The North Carolina Symphony takes concertgoers to River City, Iowa, next month when Resident Conductor William Henry Curry leads the orchestra and noted area actors in a semi-staged production of Meredith Willson's treasured Broadway musical The Music Man.
The Pops Series performances take place at Raleigh's Meymandi Concert Hall on Friday and Saturday, April 13-14 at 8:00 p.m. A matinee performance follows on Sunday, April 15 at 3:00 p.m., the last performance.
Maestro Curry and the orchestra take the stage to perform unforgettable songs from a score of favorites that include "Seventy-Six Trombones," "Ya Got Trouble," "Till There Was You," "Marian the Librarian" and "The Wells Fargo Wagon."
"I'm a great fan of Meredith Willson, who few people remember was one of the great instrumentalists of the 20th century," says Curry, citing the artist's history as a piccolo and flutist in Sousa's band and the New York Philharmonic under Toscanini.
That professional background combined with Willson's memories of his small-town childhood to inspire the story of a fast-talking con man, Harold Hill, who tries to dupe Iowa townsfolk into purchasing equipment and music for a local boy's band he claims to be organizing. Yet Hill's escape with the cash is complicated by his growing interest in the straitlaced town librarian Marian Paroo and her family.
The Music Man "is in the great tradition of the American musical comedy," Curry says. "It is a light piece, but it has heart and soul. The music is absolutely irresistible. You feel like you know the characters. They're real, and they grow, which is the mark of great writing."
Joining Curry and the orchestra is a cast of area actors led by Sanford, N.C., based theater director Peggy Taphorn.
"This is sort of a hybrid between a concert and doing the entire show," Taphorn told The Sanford Herald earlier this month. "They needed someone who could craft the script and choose the songs with the conductor. William Henry Curry and I chose the songs we're going to do, which is about 99 percent of the songs."
"Peggy is a total class act," adds Curry. "She's been a joy to work with, and I'm extremely encouraged about our success as we work together on this production."
Roughly 80 North Carolina actors auditioned for roles in the Symphony production. Like Taphorn, who is producing artistic director of the Temple Theatre in Sanford, several members of the cast are familiar to Lee County area audiences. They include Ken Griggs (Harold Hill), Katharine Anderson (Marian), Kathy Gelb (Mrs. Paroo), Michael Jones (Hill's loveable crony Marcellus) and Michelle Harkness (the staunch and comical Eulalie MacKecknie Shinn, the mayor's wife).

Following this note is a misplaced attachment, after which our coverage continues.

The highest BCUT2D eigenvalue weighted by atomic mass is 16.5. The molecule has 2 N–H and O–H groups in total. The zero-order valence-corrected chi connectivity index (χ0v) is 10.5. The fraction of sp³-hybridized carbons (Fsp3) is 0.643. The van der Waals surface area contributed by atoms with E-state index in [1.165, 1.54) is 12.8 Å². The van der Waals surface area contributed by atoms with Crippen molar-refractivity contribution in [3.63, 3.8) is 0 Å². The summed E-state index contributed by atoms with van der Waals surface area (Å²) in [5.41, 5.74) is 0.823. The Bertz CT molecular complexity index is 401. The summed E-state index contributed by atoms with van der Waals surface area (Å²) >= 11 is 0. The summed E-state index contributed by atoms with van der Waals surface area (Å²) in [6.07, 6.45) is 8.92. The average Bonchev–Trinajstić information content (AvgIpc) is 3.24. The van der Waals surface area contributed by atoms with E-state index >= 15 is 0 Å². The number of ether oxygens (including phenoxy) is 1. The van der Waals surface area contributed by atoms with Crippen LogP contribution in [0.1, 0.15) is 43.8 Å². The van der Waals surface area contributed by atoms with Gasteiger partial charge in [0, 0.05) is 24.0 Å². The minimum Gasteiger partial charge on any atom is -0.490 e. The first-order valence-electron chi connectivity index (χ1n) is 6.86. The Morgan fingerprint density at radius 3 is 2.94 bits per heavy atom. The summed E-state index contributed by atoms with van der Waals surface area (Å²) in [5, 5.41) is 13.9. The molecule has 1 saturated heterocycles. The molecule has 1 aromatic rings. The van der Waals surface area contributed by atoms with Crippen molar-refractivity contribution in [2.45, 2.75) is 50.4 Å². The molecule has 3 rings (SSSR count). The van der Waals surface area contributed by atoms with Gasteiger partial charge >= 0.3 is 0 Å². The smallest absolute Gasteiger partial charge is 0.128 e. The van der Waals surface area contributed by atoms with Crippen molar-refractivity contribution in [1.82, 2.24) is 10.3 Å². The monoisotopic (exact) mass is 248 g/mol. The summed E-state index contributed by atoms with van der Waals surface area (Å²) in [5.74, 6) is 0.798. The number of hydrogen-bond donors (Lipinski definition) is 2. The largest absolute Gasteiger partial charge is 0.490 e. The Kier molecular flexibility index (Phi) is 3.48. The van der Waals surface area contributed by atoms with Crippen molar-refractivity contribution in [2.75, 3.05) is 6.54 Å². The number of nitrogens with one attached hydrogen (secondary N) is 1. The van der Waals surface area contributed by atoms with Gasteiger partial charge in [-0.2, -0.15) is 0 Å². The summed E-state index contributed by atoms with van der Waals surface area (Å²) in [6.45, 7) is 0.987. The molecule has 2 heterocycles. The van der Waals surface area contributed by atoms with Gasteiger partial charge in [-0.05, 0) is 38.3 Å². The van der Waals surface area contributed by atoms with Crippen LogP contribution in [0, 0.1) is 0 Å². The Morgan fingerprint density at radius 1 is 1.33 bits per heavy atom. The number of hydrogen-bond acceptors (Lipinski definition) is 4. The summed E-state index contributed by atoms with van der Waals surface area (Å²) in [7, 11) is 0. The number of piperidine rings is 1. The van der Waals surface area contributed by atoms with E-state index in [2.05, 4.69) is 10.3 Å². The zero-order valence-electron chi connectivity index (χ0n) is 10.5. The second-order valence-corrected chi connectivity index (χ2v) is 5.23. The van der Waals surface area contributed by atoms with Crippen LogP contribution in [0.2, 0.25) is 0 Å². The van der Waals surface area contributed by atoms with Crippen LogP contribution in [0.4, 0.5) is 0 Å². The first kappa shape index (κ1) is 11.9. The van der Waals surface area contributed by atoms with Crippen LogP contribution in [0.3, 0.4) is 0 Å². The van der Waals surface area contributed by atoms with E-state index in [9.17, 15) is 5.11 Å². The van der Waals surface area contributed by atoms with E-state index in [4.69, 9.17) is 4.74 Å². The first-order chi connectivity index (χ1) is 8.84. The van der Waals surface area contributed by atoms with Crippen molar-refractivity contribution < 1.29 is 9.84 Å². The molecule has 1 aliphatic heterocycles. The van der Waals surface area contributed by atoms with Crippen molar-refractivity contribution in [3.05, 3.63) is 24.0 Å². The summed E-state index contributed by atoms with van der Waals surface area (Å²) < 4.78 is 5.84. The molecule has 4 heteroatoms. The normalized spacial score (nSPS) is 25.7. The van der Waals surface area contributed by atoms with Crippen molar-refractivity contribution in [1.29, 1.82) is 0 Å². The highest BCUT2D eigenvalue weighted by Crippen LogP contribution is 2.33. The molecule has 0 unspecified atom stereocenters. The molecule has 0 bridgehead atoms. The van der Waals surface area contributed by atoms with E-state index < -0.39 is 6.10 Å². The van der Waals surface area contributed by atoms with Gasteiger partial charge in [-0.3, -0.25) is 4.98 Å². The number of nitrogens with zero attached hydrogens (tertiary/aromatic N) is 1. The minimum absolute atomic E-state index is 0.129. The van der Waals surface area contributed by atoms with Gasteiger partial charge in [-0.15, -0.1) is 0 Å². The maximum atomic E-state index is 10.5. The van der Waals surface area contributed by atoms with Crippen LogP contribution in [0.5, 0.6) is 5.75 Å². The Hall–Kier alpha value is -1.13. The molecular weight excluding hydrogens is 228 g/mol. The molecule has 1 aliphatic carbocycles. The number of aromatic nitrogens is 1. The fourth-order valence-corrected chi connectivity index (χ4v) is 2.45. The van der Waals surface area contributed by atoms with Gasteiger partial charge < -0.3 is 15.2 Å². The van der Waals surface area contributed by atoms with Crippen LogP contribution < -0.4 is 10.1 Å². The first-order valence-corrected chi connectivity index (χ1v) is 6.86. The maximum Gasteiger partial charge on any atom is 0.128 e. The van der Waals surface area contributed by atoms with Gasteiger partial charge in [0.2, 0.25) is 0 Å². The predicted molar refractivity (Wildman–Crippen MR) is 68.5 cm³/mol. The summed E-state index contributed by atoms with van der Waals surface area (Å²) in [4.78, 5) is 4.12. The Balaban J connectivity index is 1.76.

Other cast members include Virginia-based actor Larry Conklin as Mayor Shinn and North Carolina-native Marti Boger, who has performed in operatic roles throughout North Carolina, as well as New York and Lofer, Austria. The cast will rehearse together for one week prior to two run-throughs with the Symphony before performances begin.
The performance follows the Symphony's successful collaboration with Chapel Hill's PlayMakers Repertory Company to present a semi-staged version of Peter Shaffer's drama Amadeus in December 2010. That concert was called "a masterstroke of musical theater," by Classical Voice North Carolina. "This thrilling performance gives a power and impetus to the play that even a fully staged production could never provide."
The Independent Weekly labeled it "one of the strongest Theater Productions in the Triangle this year," while Roy C. Dicks, writing in The News & Observer, praised it as "a striking example of fresh programming."
Now the North Carolina Symphony turns those talents on a Broadway classic. The Music Man premiered in December 1957, running for 1,375 performances and winning five Tony Awards, including Best Musical over West Side Story. Later a popular film, with two Broadway revivals, it remains one of the most beloved musicals ever written.